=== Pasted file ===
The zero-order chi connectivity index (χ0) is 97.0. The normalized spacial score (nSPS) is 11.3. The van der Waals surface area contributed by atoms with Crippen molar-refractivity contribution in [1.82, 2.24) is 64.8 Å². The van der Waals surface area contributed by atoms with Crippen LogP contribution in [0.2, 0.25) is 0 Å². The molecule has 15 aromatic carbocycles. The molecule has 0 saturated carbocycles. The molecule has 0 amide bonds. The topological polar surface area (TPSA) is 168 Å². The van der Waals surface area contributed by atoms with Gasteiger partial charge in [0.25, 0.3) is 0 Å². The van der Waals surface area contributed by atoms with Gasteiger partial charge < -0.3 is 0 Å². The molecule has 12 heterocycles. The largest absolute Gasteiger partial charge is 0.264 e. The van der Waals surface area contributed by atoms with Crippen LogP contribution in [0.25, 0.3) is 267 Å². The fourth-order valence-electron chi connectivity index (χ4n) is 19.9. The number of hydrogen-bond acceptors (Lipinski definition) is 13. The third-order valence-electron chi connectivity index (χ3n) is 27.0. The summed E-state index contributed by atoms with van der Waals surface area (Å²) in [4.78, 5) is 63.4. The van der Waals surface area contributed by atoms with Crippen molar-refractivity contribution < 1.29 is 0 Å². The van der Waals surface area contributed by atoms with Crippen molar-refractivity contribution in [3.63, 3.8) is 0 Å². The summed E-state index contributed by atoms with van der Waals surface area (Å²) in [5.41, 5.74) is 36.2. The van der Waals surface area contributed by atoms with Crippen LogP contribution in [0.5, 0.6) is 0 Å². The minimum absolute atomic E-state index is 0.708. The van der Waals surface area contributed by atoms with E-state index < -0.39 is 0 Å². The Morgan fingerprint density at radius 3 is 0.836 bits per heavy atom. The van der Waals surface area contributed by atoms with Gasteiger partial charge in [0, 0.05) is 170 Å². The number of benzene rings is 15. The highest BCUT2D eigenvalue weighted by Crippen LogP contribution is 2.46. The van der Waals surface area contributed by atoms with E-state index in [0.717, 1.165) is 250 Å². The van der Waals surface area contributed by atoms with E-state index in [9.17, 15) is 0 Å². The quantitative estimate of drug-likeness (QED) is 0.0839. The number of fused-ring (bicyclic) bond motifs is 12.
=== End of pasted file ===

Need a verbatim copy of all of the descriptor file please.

The zero-order chi connectivity index (χ0) is 97.0. The normalized spacial score (nSPS) is 11.3. The van der Waals surface area contributed by atoms with Crippen molar-refractivity contribution in [1.82, 2.24) is 64.8 Å². The van der Waals surface area contributed by atoms with Crippen LogP contribution in [0.2, 0.25) is 0 Å². The molecule has 15 aromatic carbocycles. The molecule has 0 saturated carbocycles. The molecule has 0 amide bonds. The topological polar surface area (TPSA) is 168 Å². The van der Waals surface area contributed by atoms with Gasteiger partial charge in [0.25, 0.3) is 0 Å². The van der Waals surface area contributed by atoms with Gasteiger partial charge < -0.3 is 0 Å². The molecule has 12 heterocycles. The largest absolute Gasteiger partial charge is 0.264 e. The van der Waals surface area contributed by atoms with Crippen LogP contribution in [0.25, 0.3) is 267 Å². The fourth-order valence-electron chi connectivity index (χ4n) is 19.9. The number of hydrogen-bond acceptors (Lipinski definition) is 13. The third-order valence-electron chi connectivity index (χ3n) is 27.0. The summed E-state index contributed by atoms with van der Waals surface area (Å²) in [4.78, 5) is 63.4. The van der Waals surface area contributed by atoms with Crippen molar-refractivity contribution < 1.29 is 0 Å². The van der Waals surface area contributed by atoms with Crippen molar-refractivity contribution in [3.63, 3.8) is 0 Å². The summed E-state index contributed by atoms with van der Waals surface area (Å²) in [5.41, 5.74) is 36.2. The van der Waals surface area contributed by atoms with Crippen LogP contribution in [0.5, 0.6) is 0 Å². The minimum absolute atomic E-state index is 0.708. The van der Waals surface area contributed by atoms with E-state index < -0.39 is 0 Å². The Morgan fingerprint density at radius 3 is 0.836 bits per heavy atom. The van der Waals surface area contributed by atoms with Gasteiger partial charge in [0, 0.05) is 170 Å². The number of benzene rings is 15. The highest BCUT2D eigenvalue weighted by Crippen LogP contribution is 2.46. The van der Waals surface area contributed by atoms with E-state index in [0.717, 1.165) is 250 Å². The van der Waals surface area contributed by atoms with E-state index in [9.17, 15) is 0 Å². The quantitative estimate of drug-likeness (QED) is 0.0839. The number of fused-ring (bicyclic) bond motifs is 12.